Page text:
The HRRN local Kentucky broadcast launches at 4 and Mike Trombetta talks about his two horses in the Hirsch Jacobs. He manages a second with Not For Silver as the winner, Everyday Heroes has railbirds running for cover as he lugs out all the way down the lane. The undefeated colt goes with a run-out bit. Understandable and ineffective.

Todd Pletcher sweeps the Woodlawn Stakes with Affirmatif, a star in the making. Chiseled from stone, the son of Unbridled’s Song. Meet my buddy, Tim Keefe, in the paddock for the Maryland Sprint Handicap. It’s our annual tradition on Preakness weekend. Now 7, it wouldn’t seem the same without Celtic Innis running on Maryland’s big weekend. Tim’s nervous, the horse is cool. He runs huge again, finishing third. At 7, he’s the oldest horse in the field and still clicking his bankroll, one hard-earned check at a time.

Right out of a Degas painting, Parading gallops to the start of the Dixie. OK, get back into radio mode as our national broadcast begins at 5:00. Preakness talk. Preakness talk. Preakness talk. We barely catch the call of the Dixie, Parading gallops.

Back to the stakes barn for the walk. NBC hovers. Horsemen collect at the mouth of the barn to try and see if they can see the cat in the 13 Preakness starters. Tone It Down, local horse, starts it off. Musket Man still holds his flesh. Friesan Fire comes next. Slowly, but surely, they all begin the walk. Rachel Alexandra, fittingly, comes out last. Mine That Bird walks coolly to the turf course. The crowd yells for him, but nothing like in years past. Quiet, almost. Is it the Bird or is it the ban (of alcohol) in the infield. Chip Woolley crutches along beside his horse, doesn’t matter to the cowboy from New Mexico.

Papa Clem boils over as he hits the turf. Rachel Alexandra heads for cover inside the Pimlico paddock. Mine That Bird takes it all in.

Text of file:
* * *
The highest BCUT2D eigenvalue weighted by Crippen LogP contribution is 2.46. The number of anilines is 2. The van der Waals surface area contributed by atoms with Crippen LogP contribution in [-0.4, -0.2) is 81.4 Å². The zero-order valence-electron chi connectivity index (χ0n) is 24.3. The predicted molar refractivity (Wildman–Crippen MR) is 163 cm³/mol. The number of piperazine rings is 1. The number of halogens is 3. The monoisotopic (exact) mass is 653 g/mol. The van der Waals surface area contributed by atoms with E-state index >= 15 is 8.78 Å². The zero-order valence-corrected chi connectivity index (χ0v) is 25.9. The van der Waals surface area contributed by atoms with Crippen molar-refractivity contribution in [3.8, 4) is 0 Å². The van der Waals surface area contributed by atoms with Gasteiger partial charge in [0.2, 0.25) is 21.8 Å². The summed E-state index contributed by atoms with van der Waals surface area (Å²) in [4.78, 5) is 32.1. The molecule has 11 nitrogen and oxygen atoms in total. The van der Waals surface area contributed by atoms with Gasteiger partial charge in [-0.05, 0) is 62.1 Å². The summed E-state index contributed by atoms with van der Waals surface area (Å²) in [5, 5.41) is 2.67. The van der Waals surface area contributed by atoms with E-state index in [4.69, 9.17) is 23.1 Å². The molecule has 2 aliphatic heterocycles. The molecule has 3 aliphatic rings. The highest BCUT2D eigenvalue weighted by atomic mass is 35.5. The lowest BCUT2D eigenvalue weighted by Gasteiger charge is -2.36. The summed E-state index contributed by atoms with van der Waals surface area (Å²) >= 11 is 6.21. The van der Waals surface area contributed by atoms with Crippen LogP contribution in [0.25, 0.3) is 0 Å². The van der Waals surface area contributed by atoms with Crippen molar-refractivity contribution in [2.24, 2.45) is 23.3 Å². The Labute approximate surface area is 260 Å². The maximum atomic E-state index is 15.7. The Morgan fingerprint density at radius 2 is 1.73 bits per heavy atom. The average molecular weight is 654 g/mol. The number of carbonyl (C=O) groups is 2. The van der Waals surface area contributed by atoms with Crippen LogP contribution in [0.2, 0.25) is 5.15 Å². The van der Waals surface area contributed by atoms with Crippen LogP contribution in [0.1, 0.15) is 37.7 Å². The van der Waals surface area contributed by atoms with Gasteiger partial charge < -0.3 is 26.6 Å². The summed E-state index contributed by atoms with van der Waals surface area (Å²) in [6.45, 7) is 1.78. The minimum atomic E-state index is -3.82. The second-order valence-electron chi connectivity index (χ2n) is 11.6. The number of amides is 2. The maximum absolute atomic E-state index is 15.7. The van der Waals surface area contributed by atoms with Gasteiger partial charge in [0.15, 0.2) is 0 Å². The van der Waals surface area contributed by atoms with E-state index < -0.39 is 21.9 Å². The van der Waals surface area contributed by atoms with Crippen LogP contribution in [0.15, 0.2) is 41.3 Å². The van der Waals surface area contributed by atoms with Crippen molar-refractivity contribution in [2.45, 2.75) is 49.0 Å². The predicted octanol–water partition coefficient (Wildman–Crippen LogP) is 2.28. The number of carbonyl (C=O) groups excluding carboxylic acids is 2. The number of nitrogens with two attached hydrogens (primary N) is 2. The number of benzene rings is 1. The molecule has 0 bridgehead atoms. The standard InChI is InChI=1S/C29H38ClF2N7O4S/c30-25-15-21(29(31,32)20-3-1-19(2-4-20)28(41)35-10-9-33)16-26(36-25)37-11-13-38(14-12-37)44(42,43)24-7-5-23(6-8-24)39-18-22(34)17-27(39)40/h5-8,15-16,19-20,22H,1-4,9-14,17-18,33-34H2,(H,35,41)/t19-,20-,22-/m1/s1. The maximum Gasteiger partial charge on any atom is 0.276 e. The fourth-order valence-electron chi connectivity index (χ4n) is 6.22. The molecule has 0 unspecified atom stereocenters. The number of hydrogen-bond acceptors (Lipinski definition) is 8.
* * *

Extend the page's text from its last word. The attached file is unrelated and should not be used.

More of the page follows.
Derek Ryan wants redemption from the Derby and tells me that on the radio. I hate to lose, he says. Then gnaws on a cigarette.

Finally, they’re all here. Thirteen of them in all, hit the track, Maryland My Maryland envelops the place. It starts to spit rain.

Big Drama doesn’t like the scene and fights it in the gate. The gate crew backs him out and tries again. Rachel Alexandra breaks to the right, then rights herself and angles from her outside perch.

It’s over.

She lobs along in front, going plenty fast but plenty in control. Mine That Bird is the only one closing any ground. For a moment, for a moment, you think maybe he’s going to make it close. The little horse validates his Derby. Rachel Alexandra exclamation points her Oaks.

The first filly to win the Preakness since . . . yeah that long. She’s a freak. Borel rejoices. Asmussen exhales. Jess Jackson loves it.

She goes to the test barn. They go to the podium. I go to work.

Wrestle a quote from Mine That Bird’s owner, Mark Allen. Then wait for Borel and Smith in the jocks’ room. Walk home from the test barn behind Rachel Alexandra. Get 10 minutes alone with Asmussen, amazing.

“She’s deserves the credit, not me, she did it.”

The Preakness party at the stakes barn rocks into the night. Asmussen cuts the cake. Woolley stares at his horse. It’s dark.

Nobody’s disappointed. It was good for racing. Good for the soul.